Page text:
Upholstered furniture that has been submerged in flood water may be impossible to salvage if it has been badly soaked. If the piece is worth the effort, however, you will need to clean and oil the springs, replace stuffing, and clean the frame.

Stuffing and Covering

  • Remove furniture coverings using ripping tools, hammer, or tackpuller, screwdriver or chisel.
  • Remove all tacks from the frame.
  • Wash coverings
  • Throw away all cotton stuffing You can't dry, fumigate, and reuse padding made of materials other than cotton.

Springs and Frame

  • Wipe off springs and frame.
  • Store wood furniture where it will dry out slowly.


Mildew may have developed on damp or wet furniture. Mildew is a gray-white mold that leave stains and rots fabric unless it is removed promptly. To remove mildew spots:

  • Brush with a broom to remove loose mold from the outer covering. Do this outdoors if possible, so you won't scatter mildew spots (which can start new growth) in the house.
  • Vacuum the surface to draw out mold. Dispose of the vacuum cleaner bag outside to avoid scattering mold spres in the house.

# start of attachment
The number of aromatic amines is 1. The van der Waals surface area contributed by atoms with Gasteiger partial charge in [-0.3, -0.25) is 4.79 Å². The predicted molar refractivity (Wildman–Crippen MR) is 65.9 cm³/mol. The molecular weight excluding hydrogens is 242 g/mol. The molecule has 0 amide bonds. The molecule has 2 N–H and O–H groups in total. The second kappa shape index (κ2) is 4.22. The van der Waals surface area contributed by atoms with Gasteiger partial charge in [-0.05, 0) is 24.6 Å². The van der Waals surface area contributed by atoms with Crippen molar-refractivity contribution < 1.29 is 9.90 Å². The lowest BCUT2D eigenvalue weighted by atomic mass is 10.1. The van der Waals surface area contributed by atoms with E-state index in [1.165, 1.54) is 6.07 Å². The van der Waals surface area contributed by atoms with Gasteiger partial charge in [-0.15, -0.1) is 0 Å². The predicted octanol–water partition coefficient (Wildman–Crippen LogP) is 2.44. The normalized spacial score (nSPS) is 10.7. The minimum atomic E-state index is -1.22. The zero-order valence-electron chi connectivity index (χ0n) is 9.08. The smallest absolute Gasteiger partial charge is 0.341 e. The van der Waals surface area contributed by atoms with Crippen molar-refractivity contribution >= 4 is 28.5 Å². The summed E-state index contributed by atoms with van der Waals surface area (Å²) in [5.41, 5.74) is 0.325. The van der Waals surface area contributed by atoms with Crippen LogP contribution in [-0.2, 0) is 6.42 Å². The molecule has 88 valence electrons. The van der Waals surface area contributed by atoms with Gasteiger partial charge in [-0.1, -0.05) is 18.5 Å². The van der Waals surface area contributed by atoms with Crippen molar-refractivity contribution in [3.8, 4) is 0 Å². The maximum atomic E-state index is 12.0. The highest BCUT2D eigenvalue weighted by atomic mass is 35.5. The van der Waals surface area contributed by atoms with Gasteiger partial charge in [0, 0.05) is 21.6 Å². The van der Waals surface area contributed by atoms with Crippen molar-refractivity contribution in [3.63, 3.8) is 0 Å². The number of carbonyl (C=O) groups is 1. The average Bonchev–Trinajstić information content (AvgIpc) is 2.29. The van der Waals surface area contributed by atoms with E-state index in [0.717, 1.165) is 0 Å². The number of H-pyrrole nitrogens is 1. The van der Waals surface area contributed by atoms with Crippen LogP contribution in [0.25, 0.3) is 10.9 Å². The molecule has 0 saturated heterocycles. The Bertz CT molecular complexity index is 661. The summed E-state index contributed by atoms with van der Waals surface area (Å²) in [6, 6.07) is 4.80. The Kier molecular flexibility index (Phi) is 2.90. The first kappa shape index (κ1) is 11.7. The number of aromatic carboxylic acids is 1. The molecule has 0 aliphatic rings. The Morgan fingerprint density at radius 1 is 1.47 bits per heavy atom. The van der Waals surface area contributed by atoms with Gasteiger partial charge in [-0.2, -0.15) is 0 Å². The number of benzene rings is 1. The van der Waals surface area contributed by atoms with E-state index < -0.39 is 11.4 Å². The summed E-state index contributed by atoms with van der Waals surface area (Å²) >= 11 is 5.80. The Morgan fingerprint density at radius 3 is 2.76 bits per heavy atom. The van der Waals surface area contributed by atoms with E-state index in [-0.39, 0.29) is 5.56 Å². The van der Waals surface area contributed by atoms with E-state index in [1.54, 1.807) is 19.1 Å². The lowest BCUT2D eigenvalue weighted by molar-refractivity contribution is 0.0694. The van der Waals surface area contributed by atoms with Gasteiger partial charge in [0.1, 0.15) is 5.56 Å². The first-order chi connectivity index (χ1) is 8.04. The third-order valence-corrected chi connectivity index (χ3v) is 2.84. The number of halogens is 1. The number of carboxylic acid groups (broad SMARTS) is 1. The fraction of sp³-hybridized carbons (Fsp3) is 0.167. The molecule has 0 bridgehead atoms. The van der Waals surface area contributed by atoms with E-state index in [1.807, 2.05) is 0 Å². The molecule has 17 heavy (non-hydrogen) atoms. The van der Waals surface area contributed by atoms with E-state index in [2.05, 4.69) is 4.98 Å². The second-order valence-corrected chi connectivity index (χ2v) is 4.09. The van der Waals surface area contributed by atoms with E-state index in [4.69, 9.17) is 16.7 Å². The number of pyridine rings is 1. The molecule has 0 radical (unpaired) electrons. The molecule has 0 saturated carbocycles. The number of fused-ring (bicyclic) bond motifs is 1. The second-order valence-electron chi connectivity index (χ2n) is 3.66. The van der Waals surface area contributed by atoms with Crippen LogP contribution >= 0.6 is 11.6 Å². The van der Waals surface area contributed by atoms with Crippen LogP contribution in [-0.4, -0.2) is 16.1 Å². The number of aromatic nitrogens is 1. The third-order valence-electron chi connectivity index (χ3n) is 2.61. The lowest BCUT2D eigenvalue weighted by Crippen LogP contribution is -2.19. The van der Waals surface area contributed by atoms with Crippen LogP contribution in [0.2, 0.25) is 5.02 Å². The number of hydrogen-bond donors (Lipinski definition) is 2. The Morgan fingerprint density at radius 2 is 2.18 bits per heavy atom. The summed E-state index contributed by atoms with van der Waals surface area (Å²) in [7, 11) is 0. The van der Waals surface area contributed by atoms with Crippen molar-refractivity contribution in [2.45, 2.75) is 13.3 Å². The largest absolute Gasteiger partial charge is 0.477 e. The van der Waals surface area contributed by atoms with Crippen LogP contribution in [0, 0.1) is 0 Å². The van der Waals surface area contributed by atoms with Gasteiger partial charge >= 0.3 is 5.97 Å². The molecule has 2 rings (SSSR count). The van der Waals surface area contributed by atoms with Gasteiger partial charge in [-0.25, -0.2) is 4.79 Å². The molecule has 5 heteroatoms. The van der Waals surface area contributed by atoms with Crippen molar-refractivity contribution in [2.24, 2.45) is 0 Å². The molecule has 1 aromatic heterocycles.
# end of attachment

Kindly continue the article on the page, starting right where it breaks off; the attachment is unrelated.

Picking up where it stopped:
• If mildew remains and fabric is washable, sponge lightly with a thick soap or detergent suds. Wipe with a clean, damp cloth. Get as little water on teh fabric as possible, so the padding doesn't get wet.
  • If mold remains, wipe the furniture with a damp cloth dipped in dilute alcohol (one cup denatured alcohol to one cup water) or a chlorine bleach solution (1/4 teaspoon bleach to a cup of water). Test in an area that is "hidden."
  • Dry the article thoroughly.
  • Use a low pressure spray containing a fungicide to get rid of musty odors and remaining mildew. Moisten all surfaces thoroughly. Respray frequently if mildew is a continuing problem. Spraying rooms with an aerosol material will not eliminate mildew problems.
  • If molds have drown into inner part, send furniture to a dry cleaning or storage company for thorough drying and fumigation. Fumigation will kill molds present at the time, but will not protect against future attacks.

Salvaging Flooded Wooden Furniture

Wooden furniture damaged by floods can best be salvaged through slow drying and proper repair.

Submerged Furniture

  • Take furniture outdoors and remove as many drawers, slides, and removable parts as possible. Drawers and doors will probably be stuck tight.Do not try to force them out from the front. After allowing to dry for a brief period, use a screwdriver or chisel to remove the back and pushout the drawer from behind.
  • After you have removed movable parts, clean off mud and dirt, usinga hose if necessary.